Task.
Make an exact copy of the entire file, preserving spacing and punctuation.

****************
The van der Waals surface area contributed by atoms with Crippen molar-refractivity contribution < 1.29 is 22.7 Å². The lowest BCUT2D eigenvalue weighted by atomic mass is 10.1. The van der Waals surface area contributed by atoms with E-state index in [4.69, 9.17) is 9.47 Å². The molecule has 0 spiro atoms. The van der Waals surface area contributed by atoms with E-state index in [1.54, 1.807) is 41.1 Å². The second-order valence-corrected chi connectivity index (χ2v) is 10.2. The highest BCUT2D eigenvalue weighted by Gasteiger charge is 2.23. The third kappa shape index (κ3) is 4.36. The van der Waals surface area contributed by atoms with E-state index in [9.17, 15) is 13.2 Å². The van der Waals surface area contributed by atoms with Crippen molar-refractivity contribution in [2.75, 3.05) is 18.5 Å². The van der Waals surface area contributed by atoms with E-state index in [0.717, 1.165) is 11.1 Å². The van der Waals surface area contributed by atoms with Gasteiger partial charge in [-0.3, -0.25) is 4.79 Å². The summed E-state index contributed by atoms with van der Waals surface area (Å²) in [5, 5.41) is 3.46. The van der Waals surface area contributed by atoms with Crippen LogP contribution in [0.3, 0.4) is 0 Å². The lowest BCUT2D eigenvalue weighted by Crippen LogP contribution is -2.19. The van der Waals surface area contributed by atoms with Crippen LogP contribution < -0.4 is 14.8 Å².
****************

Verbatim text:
The van der Waals surface area contributed by atoms with Crippen molar-refractivity contribution < 1.29 is 22.7 Å². The lowest BCUT2D eigenvalue weighted by atomic mass is 10.1. The van der Waals surface area contributed by atoms with E-state index in [4.69, 9.17) is 9.47 Å². The molecule has 0 spiro atoms. The van der Waals surface area contributed by atoms with E-state index in [1.54, 1.807) is 41.1 Å². The second-order valence-corrected chi connectivity index (χ2v) is 10.2. The highest BCUT2D eigenvalue weighted by Gasteiger charge is 2.23. The third kappa shape index (κ3) is 4.36. The van der Waals surface area contributed by atoms with E-state index in [9.17, 15) is 13.2 Å². The van der Waals surface area contributed by atoms with Crippen molar-refractivity contribution in [2.75, 3.05) is 18.5 Å². The van der Waals surface area contributed by atoms with E-state index in [0.717, 1.165) is 11.1 Å². The van der Waals surface area contributed by atoms with Gasteiger partial charge in [-0.3, -0.25) is 4.79 Å². The summed E-state index contributed by atoms with van der Waals surface area (Å²) in [5, 5.41) is 3.46. The van der Waals surface area contributed by atoms with Crippen LogP contribution in [0.3, 0.4) is 0 Å². The lowest BCUT2D eigenvalue weighted by Crippen LogP contribution is -2.19. The van der Waals surface area contributed by atoms with Crippen LogP contribution < -0.4 is 14.8 Å².